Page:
This article raises an interesting question:
Every time you are exposed to a virus, your immune system builds resistance to that particular bug. So, why can't we build computers that do the same thing?
Unfortunately, it seems that only academics such as Steven Hofmeyr, Stephanie Forrest and Dipankar Dasgupta are interested in such ideas at the moment but with our computers currently being taken over by all manner of beasties such as spammers, spywares, worms etc the computing community as a whole should start asking hard questions about the ineficiencies in the current security model. I think it is safe to assume that with the exception of possibly unix-based systems, our computer systems are not equipped to survive in todays Internet.
An interesting read is Computer Immune Systems and Architecture for an Artifical Immune System which are research papers jointly written by Stephanie Forrest and Steven Hofmeyr. They are academic papers from which Steven Hofmeyr has developed Primary Response, which, according to eSecurity Planet, is a host-based intrusion prevention system modeled on the human immune system.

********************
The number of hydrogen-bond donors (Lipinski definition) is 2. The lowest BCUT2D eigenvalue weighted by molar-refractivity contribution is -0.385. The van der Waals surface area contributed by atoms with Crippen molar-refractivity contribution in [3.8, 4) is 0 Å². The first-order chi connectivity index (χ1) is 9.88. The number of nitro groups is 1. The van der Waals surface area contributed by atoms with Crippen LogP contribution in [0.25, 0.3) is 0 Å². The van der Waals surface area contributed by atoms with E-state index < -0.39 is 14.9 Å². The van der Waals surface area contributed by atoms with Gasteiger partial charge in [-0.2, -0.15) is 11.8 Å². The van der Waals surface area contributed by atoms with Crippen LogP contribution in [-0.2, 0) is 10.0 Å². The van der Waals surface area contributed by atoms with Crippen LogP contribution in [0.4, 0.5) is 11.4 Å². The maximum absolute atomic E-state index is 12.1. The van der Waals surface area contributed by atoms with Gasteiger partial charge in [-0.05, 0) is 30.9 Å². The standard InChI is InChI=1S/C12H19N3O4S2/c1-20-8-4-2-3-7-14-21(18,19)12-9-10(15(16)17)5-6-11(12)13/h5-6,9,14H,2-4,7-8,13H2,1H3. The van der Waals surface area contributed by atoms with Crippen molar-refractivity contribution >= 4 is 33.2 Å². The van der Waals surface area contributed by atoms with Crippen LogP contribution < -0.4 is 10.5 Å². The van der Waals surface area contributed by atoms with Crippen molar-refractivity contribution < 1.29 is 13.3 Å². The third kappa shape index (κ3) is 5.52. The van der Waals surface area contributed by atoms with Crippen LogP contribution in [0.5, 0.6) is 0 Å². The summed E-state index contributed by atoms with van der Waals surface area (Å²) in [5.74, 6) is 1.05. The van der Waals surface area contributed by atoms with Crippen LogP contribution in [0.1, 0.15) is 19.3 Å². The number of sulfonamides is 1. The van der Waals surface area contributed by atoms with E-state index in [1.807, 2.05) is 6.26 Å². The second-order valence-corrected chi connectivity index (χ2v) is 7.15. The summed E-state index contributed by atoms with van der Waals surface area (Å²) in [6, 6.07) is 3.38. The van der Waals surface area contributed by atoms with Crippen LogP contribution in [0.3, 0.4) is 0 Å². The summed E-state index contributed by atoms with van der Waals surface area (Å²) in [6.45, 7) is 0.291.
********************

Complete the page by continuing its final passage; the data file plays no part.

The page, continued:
The idea of modeling computer systems on human immune systems is interesting to me and I will be keeping an eye on developments.
Update: AMD and Intel have a similar idea which involves allowing processors to stop many attacks before they occur but there is not much detail and I am not sure if it works on its own or in conjunction with Antivirus software - it seems marketed towards Windows XP Service Pack 2.